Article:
US trashes claim that ISI revealed Osama's hideout

US trashes claim that ISI revealed Osama's hideout

The US has rejected as "inaccurate" and "baseless" a claim by a top American investigative journalist that a Pakistani intelligence officer provided inputs to CIA about the hideout of al-Qaeda chief Osama bin Laden, who was later killed in a raid by Navy Seals.

American investigative journalist Seymour M Hersh had claimed that the Pakistani officer disclosed the hideout of Osama to the CIA in exchange for a USD 25 million bounty on the head of the al-Qaeda chief, who was living as a prisoner under ISI protection in the garrison town of Abbottabad.

"I can tell you that the White House is not the only one to observe that the story is riddled with inaccuracies and outright falsehoods," White House Press Secretary Josh Earnest said yesterday.

"The former Deputy Director of the CIA, Mike Morell, has said that every sentence was wrong. And, Peter Bergen, a security analyst for CNN, described the story as being about 10,000 words in length; and he said, based on reading it, that what's true in the story isn't new, and what’s new in the story isn’t true. So I thought that was a pretty good way of describing why no one here is particularly concerned about it," Earnest said in response to a question.

White House National Security Council spokesman Edward Price said, "there are too many inaccuracies and baseless assertions in this piece to fact check each one."

Talking to reporters, Price said, "Nevertheless, the notion that the operation that killed Osama bin Laden was anything but a unilateral US mission is patently false."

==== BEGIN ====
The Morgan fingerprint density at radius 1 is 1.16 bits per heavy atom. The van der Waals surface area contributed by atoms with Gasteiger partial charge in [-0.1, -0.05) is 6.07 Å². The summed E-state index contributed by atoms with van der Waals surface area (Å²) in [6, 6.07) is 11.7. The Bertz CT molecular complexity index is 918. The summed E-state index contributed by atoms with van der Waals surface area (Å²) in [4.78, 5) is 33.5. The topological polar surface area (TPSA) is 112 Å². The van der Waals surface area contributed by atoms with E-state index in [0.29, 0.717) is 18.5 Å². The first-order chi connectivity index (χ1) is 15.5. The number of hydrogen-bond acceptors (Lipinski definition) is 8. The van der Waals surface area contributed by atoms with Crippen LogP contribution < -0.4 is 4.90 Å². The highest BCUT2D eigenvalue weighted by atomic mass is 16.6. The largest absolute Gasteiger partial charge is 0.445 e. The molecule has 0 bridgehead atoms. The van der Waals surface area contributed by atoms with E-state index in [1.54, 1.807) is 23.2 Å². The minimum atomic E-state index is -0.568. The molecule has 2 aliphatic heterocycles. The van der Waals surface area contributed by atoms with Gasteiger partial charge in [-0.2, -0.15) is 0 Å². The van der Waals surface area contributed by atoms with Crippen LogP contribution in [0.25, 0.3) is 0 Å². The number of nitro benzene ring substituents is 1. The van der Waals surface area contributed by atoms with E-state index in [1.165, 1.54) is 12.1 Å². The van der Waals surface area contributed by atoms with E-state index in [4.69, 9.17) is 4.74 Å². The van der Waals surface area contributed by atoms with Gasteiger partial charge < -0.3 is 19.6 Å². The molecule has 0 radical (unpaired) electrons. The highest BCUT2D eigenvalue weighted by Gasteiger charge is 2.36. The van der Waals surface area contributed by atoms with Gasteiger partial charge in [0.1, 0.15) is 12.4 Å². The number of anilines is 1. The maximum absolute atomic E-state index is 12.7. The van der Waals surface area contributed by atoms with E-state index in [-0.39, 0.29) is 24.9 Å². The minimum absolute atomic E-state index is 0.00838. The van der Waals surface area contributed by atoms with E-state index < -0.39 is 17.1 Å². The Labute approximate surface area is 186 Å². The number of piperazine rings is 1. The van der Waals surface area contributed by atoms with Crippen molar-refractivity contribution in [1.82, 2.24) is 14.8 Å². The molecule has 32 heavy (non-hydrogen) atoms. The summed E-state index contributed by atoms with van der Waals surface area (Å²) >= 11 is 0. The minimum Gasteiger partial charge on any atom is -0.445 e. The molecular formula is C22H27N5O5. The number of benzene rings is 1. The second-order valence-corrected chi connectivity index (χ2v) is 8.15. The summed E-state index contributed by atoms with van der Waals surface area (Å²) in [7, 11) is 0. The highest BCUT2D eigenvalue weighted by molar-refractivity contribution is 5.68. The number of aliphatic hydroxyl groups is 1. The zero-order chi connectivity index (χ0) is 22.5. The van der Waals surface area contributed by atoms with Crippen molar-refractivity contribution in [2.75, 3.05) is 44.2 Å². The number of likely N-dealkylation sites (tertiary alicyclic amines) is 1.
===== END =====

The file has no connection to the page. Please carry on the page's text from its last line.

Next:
"As we said at the time, knowledge of this operation was confined to a very small circle of senior US officials. The President decided early on not to inform any other government, including the Pakistani government, which was not notified until after the raid had occurred. We had been and continue to be partners with Pakistan in our joint effort to destroy al-Qaeda, but this was a US operation through and through," the spokesman said.
Meanwhile, American TV network NBC News also reported that the Pakistani government knew the whereabouts of Osama.

In a news report – based on unnamed sources – it claimed that a former Pakistani intelligence official was the one who provided information about the hiding point of Osama.
The Pentagon also strongly refuted the new versions describing them as an act of fiction and lies.

Pentagon spokesperson Lt Col Steve Warren told reporters that the new account had "too many inaccuracies" and was "largely a fabrication".

Republican Senator John McCain supported the Administration’s version."I simply have never heard of anything like this and I've been briefed several times. This was a great success on the part of the administration and something that we all admire the president's decision to do," he said.

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